Preserved – which can only be reclassified as Unrestricted non-preserved and accessed if you meet one of the three conditions of release – listed as follows :
- You are Age 65 or older; or
- You are aged 60 to 64 and have ceased a gainful employment arrangement since turning 60; or
- You are aged between preservation age and age 64 and have permanently retired and do not intend to ever work again 10 hours or more per week. This option requires that you have previously terminated some form of employment in your life (at any age).
Criteria 2 – Tax Considerations
Age 60 or above
No tax is payable on Lump Sum withdrawals and therefore no limit on the amount you can withdraw from Super tax free.
Under age 60, tax is applicable
There is a ‘Low Rate Cap’ allowing some tax free access. The first $195,000 taken as a Lump Sum from the ‘taxable component’ of Superannuation (before age 60) is tax free if taken from a ‘Taxed element’. Anything above this level is taxed at 15%. This is a lifetime limit and therefore would include any previous lump sum payouts from super in your lifetime (that would also form part of this $195,000 limit).
Caution: Please note that Pension payments are not included in the ‘Low rate Cap’ and are treated very differently to Lump Sum payments for tax purposes. If withdrawing from Super or Pension under the age of 60, this needs to be carefully managed. Once you have exhausted the ‘Low Rate Cap’ of LUMP SUM withdrawals, taxation impact will start to outweigh the advantages of this strategy.
WARNING: If you have an “Untaxed Element’ there is no tax free level and you will be taxed between 15% and 45% depending upon the level of your withdrawal making this strategy unviable.
Criteria 3 – Contribution Limitations (Non-Concessional)
An essential part of this strategy is to be able to contribute the funds back into super via personal non-concessional contributions.
These are personal after-tax contributions. There is no contributions tax applied to non-concessional contributions. The maximum amount for this category is $180,000 for this financial year (2016/17)
Caution if Over Age 65 – You cannot make a contribution unless you have satisfied the Work Test of working 40 hours within a 30 day period.
Bring forward provision: $540,000 over 3 years
A three year aggregation rule applies (under age 65 only) to allow you to contribute above the annual amount.
- Persons under age 65 at any time during the financial year may effectively bring forward two years worth of non-concessional contributions, allowing them to contribute up to $540,000 in one transaction. This would of course mean you would not be able to contribute to super again for the following two years.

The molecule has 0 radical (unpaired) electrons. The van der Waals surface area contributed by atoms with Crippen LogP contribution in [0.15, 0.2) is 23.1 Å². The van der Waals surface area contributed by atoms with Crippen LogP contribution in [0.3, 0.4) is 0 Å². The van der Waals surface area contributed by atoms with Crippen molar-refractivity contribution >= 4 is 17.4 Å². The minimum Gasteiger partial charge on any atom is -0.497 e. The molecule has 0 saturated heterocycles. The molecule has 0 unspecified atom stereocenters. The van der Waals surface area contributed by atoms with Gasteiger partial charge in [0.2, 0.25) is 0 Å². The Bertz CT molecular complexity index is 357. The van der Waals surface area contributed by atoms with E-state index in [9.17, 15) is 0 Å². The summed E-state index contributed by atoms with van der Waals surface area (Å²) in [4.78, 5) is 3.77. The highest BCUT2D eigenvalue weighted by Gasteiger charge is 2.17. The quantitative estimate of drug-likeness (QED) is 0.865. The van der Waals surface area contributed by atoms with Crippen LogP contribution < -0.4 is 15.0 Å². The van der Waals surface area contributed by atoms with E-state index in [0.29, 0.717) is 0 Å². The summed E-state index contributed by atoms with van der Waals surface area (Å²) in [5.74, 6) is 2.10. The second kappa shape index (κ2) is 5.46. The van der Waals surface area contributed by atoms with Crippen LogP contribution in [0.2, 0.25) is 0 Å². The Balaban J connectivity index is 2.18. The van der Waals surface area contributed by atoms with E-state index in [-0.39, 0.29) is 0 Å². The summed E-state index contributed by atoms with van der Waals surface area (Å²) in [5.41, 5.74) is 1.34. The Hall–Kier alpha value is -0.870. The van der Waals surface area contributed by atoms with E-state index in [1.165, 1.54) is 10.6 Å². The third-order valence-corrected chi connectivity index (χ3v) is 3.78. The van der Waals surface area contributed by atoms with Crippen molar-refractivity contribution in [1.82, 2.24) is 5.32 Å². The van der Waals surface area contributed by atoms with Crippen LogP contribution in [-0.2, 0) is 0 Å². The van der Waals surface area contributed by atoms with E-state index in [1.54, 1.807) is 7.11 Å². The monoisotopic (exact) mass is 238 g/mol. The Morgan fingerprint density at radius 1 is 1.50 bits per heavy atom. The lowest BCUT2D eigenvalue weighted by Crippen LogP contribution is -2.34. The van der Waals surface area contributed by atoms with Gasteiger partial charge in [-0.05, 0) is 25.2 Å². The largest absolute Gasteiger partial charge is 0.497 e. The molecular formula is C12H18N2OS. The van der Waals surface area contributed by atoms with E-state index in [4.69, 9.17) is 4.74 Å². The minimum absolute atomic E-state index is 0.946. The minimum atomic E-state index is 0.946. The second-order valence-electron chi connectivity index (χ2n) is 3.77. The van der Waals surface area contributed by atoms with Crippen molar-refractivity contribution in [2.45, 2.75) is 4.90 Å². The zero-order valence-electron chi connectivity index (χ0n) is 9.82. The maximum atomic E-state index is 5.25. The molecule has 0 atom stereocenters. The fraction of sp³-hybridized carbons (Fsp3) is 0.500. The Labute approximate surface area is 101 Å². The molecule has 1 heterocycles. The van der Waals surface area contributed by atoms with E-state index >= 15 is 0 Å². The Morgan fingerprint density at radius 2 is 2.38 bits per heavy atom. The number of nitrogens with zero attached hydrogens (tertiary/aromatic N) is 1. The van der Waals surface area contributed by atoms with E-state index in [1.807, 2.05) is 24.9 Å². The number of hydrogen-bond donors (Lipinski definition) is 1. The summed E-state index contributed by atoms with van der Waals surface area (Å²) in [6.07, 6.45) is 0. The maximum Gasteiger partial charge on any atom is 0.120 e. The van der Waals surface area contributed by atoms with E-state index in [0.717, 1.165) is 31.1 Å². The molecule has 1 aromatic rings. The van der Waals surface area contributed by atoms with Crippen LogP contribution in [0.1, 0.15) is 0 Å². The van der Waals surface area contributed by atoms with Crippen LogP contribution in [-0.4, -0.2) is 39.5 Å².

Changes for Next Year 2017/18
As of 1 July 2017, the non-concessional contribution limit will be reduced to $100,000 per annum and therefore $300,000 under the 3 year bring forward provision. This provides for a far greater opportunity if this can be exercised in the current financial year.
Tip : You can make the re-contribution to your spouse or yourself or a combination of both which may provide other benefits such as a levelling of balances between you.
WARNING – CONSEQUENCE OF CONTRIBUTION CAP BREACH
If you do breach the non-concessional Cap then you will be liable to pay the maximum tax of 49% (including Medicare Levy) on the excess contribution. This is a significant penalty. Therefore if you are utilising the 3 Year rule, it is imperative that your check (with the ATO and your Super funds) that:
1. You have no other payments to super funds or insurance companies that could count as a non-concessional contribution this financial year 2016/17 and thus counting towards the 3 year Cap of $540,000.
2. You have not previously triggered the 3 year bring forward provision by contributing more than $180,000 to super in your name in the financial years 2014/15 or 2015/16.
3. You have not breached your ‘Concessional Cap’ in this year or the previous two years, as any excess will be allocated as ‘non-concessional contributions.
If unsure it can be a good idea to leave some space and contribute only $175,000 or $500,000 using the 3 year rule, to allow for some room for error in your calculations, better still consult with the ATO, your super fund and your adviser.
FINAL WORD – SEEK ADVICE
This strategy can provide significant tax sheltering for your estate planning where the ultimate beneficiaries (past beyond the death of both you and your spouse) is going to be a non tax dependant’ such as adult children.
This strategy is complex and will have some form of cost and also with potentially significant tax penalties should your falter and should not be attempted without consulting your adviser. This strategy is viable in any financial year, however due to the legislation changes effective 1 July, the opportunities are far greater this financial year.
This article is for educational purposes only and cannot be taken as personal advice. It does not take into account any individual’s objectives, financial situation or needs. Any examples are for illustrative purposes only and actual risks and benefits will vary depending on each individual’s circumstances. You should consult with a financial adviser to discuss your personal situation.